Do you have a closet full of clothing, yet nothing to wear? Is everything crammed in so tightly that everything’s wrinkled, and you can’t even see what your choices are? We only wear 20% of our wardrobe 80% of the time anyway, so why not purge a few things? I promise this is a case of less is more. It will be so-o-o much easier to get dressed when you can see all of your clothing and know that all of it fits, flatters, and is ready to wear.
When it comes to your clothing and accessories, clutter is anything you don’t wear, no matter what the reason is.
For each item, ask yourself these questions:
Do I wear it? Really? How often? Be honest. If you can’t remember, there’s probably something wrong with it. Does it fit and flatter? You should only have clothing handy that fits you right now. Is it in good condition? If it needs mending or tailoring, fix it! If it can’t be saved, forget it!
Does it suit my current lifestyle? Do you still wear suits to work? If not, they are taking up valuable space. Same goes for activity-specific clothing when you no longer take part in the activity.
Can it be worn with multiple items in my wardrobe? Clothing orphans can take up a lot of space. It’s easier to put together an outfit, and to justify the cost of a new item, when everything mixes and matches!
Or, if you really want to cut to the chase:
Would I buy this again right now if I had the chance?
If you can answer yes to all these questions, wonderful, it stays! Just be sure to store it in an organized manner, so you can find it quickly when you are dressing.
Here are some reasons why it is difficult to part with closet clutter:
- I’m waiting for it to fit me again. If you insist on keeping “fat” and “skinny” clothes, store them elsewhere.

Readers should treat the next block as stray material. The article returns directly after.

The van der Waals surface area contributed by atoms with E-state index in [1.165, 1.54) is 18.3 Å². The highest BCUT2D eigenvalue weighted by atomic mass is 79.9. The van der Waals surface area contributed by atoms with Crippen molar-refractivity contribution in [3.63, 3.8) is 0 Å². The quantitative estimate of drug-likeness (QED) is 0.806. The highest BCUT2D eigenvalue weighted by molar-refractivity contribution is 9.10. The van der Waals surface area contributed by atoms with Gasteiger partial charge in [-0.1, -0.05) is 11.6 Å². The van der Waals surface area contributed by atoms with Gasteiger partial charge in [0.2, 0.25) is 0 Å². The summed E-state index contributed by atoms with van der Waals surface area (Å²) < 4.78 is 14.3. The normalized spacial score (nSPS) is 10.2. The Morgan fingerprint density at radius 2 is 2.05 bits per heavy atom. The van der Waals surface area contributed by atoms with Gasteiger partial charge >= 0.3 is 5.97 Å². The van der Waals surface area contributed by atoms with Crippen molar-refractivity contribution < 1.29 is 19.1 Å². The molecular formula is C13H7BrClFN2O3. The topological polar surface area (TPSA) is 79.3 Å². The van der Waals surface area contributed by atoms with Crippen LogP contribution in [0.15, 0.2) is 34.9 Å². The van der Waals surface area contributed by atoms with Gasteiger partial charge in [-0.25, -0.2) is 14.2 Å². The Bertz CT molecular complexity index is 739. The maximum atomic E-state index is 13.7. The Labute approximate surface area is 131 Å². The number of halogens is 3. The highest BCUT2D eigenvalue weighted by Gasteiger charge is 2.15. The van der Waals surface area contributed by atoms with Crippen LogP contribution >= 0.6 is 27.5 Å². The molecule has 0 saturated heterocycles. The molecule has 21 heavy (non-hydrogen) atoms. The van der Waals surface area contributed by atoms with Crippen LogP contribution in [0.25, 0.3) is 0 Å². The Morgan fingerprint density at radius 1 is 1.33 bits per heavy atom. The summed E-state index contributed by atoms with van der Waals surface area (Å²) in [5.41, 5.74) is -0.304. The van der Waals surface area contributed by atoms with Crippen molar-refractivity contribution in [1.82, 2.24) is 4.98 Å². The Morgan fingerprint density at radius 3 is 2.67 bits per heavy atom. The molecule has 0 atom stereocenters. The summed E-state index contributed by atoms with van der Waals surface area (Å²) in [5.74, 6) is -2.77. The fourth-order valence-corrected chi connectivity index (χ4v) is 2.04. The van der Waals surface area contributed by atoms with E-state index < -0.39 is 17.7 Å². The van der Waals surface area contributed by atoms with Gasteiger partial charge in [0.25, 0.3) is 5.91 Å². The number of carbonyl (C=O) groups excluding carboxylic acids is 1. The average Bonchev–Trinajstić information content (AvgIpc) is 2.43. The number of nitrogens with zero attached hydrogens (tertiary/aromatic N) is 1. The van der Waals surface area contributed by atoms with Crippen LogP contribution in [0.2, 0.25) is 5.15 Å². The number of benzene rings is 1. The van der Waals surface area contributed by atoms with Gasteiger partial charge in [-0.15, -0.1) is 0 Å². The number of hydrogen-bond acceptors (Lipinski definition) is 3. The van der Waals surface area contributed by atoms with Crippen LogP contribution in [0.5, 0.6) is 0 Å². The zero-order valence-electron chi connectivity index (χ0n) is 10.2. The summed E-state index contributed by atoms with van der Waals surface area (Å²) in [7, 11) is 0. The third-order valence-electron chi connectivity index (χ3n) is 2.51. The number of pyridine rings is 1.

- It reminds me of a good time. That’s nice. Do you have a photograph of yourself in that outfit? If not, take one now…or just purge it anyway. You’ll have more good times, I promise!
- It was a gift. Great, so it’s yours to do with what you want, right?
- I bought it on sale – or – I paid good money for it. So what? Don’t clutter your present with past mistakes!
- My favorite charity might want it. OK, perfect – bag it up and take it there today!
- I might be able to sell it. If you are already an avid eBay- or yard- or re-seller, great! However, if you aren’t, save yourself the hassle and just donate it.
- My friend/neighbor/coworker might want it. Ask them. Give it to them today.
The bottom line: If you don’t wear it, it’s clutter.
If you need help making decisions, call a friend or a professional organizer. It is a myth that a professional organizer will make you get rid of all your stuff. A good one will help you identify what you use, love, and need to keep, and will help you store it or display it in an organized manner.
What do you have in your closet right now that you are willing to part with?
What have you been hanging on to that you secretly really know is just clutter?
Share with us in the comments below!
Related: The Closet Clutter Flow Chart